Have the Hot Hand in Your March Madness Bracket

Villanova over Georgetown in 1985, Bucknell over Kansas in 2005, and 16-seeded UMBC’s historic defeat over top-seeded Virginia last season…NCAA Tournament history is littered with unexpected upsets. It’s how March Madness got its name. If you’re trying to win a bracket challenge, we suggest you embrace the madness and call several upsets this year.

A common strategy for filling out a March Madness bracket is to simply pick the top seed to win each game. That strategy will usually get you far, but not quite to the top of your pool. Upsets happen with enough frequency that you must predict some if you want to win.

While upsets are inevitable, how many should you pick, and where? Here are a few round-by-round pointers to guide your upset selections. For more information to help your March Madness bracket, read our article on the behavioral biases that can negatively affect your selections.

Call Some Upsets, but Don’t Go Crazy

Picking upsets is a necessity to win a bracket pool, but don’t go overboard. You want a Goldilocks scenario: not too many, not too few. Since the NCAA tournament field expanded to 64 teams in 1985, an average of 28% of all games have ended in an upset.[1] You should actually predict fewer than that.

The right number of upsets to call depends on how many people are participating in your bracket challenge; the more participants, the more upsets you should call. Two years ago, the Wall Street Journal ran a simulation of different pool sizes and predictions to determine the optimal number of upsets to predict. In a small, 10-participant pool, the analysis found you should call an average of 8.7 upsets. In a pool of 25, the optimal number was 10.5 and in a pool of 50 it was 11.1.[2]

Round One: Don’t Discount Double Digit Seeds

In the first round (we’re excluding the play-in games and referring to the round of 64), upsets have occurred in roughly a quarter of all games since 1985. While another 16 seed upset is unlikely – last year is the first time it ever happened – don’t discount the potential of other double-digit seeds. Historically, 10-15 seeds have averaged a total of six upsets every tournament.[3]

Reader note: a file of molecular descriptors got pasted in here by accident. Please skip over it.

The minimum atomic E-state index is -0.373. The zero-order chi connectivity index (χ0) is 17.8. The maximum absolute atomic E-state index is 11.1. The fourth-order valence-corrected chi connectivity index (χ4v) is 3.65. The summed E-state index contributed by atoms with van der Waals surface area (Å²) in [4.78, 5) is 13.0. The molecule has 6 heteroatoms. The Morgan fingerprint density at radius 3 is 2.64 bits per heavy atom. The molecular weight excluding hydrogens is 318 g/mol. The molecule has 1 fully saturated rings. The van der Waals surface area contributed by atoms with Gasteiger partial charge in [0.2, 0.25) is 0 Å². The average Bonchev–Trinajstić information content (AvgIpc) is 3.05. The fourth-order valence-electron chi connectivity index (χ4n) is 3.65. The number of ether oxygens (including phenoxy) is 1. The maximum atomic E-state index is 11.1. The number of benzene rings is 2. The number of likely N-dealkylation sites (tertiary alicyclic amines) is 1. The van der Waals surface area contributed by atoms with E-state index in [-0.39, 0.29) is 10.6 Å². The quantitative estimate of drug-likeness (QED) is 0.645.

Round Two: The Mighty Start Falling

By the second round, the real madness begins. One and two seeds typically survive, advancing to the Sweet 16 roughly 85% and 63% of the time, respectively. Three seeds, however, advance only 52% the time, while four seeds make the Sweet 16 only 47% of the time.[4]

Expecting a double-digit seed to advance to the Sweet 16 isn’t a safe bet, but it’s not outlandish either. Historically, 10 seeds advance past the first weekend 17% of the time, 11 seeds make it 16% of the time and 12 seeds survive the first two rounds at a 15% rate.

Rounds 3 and 4: In the third round, the rate of upsets has varied considerably each season. Since 1985, there have been two years in which no third-round upsets occurred, but there have been eight years (including last season) in which upsets occurred in half the games. The fourth round appears ripe for upsets, as lower seeded teams walk away with a surprising knockout more than 40% of the time.

As you make Final Four predictions, remember that you don’t have to be perfect. An analysis of all brackets filled out on NCAA.com over the past eight years found that less than 0.5% of all participants have correctly predicted all four teams.[5] And only 7.5% of participants even went 3-4. Chances are, that person isn’t in your pool.

Correctly selecting two Final Four teams is a good goal and will likely provide a chance of winning a pool. Once again though, you’ll need to consider some upsets: One seeds make it through their region only 41% of the time.[6] That’s more than any other seed, but NCAA.com analysis shows we tend to overpredict the one seed, selecting one seeds to win in this round roughly 56% of the time.

Choose Wisely

Upsets occur frequently enough that you’ll have to go out on a limb and predict some to win your pool. Now the hard part: predicting them correctly. There’s no crystal ball foretelling this year’s Cinderella stories. Your best hope is to make sure rationality guides your selections. Too often, we allow behavioral biases to influence our decisions, to the detriment of our brackets. To learn about the behavioral biases that creep into our March Madness predictions, and how to prevent them, read our article on the subject before you make your picks. Good luck!

Read more in The Psychology Undermining March Madness Brackets >